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Genevieve: “When I was 10, I got onto this game, where you could be anything you want at any time. At the time, I loved My Little Pony, and they had a My Little Pony server. So I went on that server, and immediately, guys were all around—older guys. I met this one guy, and he was 16, and he was flirting with me hardcore—asking for my name and number—like pedophiles would do. Because I was a kid and didn’t know any better, I encouraged this behavior by doing the same thing back.
“Over time, it got worse with other guys. In a different game, I met another guy. And we got in touch and started talking. He was married and had kids, but he was talking to me like, ‘You should move over to my state. I will take good care of you.’ Like, we can do all these dirty things together. As time goes on, I was actually planning on going to see him and his friend. I was just so used to this behavior from guys that I thought it was the right behavior and that it was normal. It was like this until I was 15 with them and other guys, but it’s not normal. I realize that now of course.”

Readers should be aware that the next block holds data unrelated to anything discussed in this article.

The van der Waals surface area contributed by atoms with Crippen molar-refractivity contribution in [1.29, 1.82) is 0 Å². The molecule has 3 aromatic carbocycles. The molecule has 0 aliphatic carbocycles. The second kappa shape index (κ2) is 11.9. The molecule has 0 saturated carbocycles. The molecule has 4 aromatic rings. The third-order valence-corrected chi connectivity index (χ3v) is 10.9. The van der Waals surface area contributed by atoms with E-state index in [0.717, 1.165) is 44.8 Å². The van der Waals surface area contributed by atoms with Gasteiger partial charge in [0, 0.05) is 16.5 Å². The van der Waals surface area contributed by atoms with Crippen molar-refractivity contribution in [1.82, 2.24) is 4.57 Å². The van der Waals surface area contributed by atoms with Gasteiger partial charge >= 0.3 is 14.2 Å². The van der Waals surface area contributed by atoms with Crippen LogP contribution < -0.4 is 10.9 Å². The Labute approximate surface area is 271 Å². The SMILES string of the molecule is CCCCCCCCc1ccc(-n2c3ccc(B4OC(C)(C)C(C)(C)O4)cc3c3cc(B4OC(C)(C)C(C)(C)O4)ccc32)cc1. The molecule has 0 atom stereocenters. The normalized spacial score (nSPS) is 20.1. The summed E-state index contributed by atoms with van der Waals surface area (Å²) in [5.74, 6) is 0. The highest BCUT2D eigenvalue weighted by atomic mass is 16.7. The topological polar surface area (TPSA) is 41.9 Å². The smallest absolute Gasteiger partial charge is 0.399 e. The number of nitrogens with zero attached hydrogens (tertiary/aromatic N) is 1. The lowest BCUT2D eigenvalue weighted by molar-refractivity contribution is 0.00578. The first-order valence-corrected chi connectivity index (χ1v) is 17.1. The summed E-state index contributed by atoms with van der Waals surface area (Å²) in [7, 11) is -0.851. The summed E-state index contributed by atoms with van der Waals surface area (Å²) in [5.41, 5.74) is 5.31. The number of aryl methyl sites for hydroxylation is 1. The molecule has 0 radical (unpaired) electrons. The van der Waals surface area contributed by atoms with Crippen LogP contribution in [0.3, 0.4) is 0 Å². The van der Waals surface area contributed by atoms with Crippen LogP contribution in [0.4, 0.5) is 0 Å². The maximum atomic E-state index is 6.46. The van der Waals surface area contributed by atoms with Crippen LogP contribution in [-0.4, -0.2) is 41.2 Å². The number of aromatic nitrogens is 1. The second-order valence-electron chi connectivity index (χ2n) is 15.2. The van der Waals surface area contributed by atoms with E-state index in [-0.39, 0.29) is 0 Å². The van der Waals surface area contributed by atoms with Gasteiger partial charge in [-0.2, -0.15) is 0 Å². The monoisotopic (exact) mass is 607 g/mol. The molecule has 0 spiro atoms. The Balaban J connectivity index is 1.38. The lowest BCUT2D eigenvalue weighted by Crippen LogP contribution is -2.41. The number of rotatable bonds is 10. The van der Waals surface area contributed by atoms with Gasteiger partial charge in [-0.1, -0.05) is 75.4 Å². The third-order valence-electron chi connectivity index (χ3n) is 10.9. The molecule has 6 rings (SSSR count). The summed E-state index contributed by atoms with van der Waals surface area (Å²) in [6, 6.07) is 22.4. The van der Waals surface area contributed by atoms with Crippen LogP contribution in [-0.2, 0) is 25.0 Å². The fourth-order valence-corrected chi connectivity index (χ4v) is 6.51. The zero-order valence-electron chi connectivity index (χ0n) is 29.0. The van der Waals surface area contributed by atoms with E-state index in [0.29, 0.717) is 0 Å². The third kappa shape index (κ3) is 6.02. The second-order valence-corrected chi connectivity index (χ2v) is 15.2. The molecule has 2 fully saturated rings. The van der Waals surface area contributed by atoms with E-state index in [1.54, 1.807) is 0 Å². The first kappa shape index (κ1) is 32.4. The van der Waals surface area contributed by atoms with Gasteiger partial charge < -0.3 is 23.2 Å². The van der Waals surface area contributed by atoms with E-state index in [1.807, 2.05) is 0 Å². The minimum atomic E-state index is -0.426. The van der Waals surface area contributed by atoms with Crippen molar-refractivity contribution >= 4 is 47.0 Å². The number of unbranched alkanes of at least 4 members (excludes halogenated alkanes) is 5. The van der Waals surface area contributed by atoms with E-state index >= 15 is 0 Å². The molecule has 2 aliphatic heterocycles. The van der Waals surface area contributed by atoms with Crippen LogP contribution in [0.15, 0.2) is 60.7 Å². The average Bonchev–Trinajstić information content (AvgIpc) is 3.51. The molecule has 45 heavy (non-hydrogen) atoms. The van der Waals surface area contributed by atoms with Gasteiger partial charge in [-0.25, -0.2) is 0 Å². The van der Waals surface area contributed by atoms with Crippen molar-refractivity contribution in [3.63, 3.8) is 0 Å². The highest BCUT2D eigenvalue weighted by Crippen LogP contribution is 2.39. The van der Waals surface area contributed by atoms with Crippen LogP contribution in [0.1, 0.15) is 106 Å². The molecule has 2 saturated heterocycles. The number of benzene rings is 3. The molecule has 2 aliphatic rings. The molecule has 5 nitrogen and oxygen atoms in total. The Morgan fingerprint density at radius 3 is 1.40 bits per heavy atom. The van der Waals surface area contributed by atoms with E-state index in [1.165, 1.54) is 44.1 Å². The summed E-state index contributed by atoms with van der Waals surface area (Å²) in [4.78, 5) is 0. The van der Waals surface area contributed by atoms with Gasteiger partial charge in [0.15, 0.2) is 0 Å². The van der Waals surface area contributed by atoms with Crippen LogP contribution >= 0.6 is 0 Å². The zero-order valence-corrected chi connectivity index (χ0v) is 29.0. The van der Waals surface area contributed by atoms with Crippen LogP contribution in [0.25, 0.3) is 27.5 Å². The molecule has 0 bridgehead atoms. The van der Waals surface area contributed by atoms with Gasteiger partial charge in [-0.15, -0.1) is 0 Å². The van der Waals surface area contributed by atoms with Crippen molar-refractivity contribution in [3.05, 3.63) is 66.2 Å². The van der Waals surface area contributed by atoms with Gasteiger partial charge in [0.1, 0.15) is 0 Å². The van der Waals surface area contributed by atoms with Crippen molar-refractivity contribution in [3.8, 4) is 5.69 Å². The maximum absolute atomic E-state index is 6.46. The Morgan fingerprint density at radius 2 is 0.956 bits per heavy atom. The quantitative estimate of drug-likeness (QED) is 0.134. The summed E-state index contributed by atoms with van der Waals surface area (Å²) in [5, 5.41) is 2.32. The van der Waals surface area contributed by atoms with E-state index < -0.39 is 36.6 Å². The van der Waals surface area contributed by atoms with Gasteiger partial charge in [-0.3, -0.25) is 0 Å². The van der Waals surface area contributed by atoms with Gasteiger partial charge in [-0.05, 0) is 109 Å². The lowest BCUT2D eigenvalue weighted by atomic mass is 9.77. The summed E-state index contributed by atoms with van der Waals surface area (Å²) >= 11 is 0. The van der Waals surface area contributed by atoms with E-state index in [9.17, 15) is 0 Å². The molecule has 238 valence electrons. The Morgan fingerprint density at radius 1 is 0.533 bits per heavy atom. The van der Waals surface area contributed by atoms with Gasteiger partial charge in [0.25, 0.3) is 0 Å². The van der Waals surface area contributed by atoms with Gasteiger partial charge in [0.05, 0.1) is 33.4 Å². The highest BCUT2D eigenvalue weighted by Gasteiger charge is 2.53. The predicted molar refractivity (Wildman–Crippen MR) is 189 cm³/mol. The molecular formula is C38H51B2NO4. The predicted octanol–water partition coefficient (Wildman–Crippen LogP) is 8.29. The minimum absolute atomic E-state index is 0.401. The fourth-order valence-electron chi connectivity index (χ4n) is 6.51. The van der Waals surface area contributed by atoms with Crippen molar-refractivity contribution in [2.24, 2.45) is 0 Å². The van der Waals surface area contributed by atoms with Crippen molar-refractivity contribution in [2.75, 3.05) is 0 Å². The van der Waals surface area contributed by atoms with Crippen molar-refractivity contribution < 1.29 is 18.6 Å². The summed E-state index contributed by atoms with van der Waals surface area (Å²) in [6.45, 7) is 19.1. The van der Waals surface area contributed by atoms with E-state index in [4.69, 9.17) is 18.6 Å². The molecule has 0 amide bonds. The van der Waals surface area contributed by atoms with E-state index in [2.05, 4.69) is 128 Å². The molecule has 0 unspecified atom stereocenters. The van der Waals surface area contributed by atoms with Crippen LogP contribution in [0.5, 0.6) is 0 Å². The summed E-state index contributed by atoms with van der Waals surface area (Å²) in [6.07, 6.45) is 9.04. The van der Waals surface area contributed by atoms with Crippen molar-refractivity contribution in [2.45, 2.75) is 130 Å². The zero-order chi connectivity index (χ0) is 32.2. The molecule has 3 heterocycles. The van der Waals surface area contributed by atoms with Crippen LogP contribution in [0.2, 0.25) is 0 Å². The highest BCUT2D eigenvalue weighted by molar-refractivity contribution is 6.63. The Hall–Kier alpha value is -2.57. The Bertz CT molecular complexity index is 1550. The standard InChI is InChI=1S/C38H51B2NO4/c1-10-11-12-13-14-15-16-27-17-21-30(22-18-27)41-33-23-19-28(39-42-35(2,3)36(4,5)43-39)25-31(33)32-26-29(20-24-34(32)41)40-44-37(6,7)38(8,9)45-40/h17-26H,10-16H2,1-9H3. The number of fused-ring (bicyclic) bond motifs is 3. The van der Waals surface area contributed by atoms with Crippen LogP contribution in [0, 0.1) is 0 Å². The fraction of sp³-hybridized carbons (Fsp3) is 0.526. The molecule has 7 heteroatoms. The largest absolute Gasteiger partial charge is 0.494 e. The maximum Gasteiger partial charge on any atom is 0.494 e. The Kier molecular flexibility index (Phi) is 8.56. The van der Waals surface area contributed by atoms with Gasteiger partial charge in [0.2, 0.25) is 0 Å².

Gisela: “It’s like dropping your kids off at the park without any supervision, and the Internet is the park. These kids are getting in there by themselves with no adult supervision because we are trusting that people are good. Kids need age-appropriate electronics and monitoring. She didn’t have a phone for a long time after this, but eventually we did get her what looked like a smart phone, but it did not allow texting with photos or social media applications. You need to be aware of what your children are doing.
“I don’t have any direct experience with human trafficking, but it could have happened to her. I can relate to that possibility. I joined the task force to educate people and increase awareness because that’s important.”
Genevieve and her mom, Gisela, are volunteers on the Diocese of Orlando Human Trafficking Task Force, which is housed under Catholic Charities of Central Florida.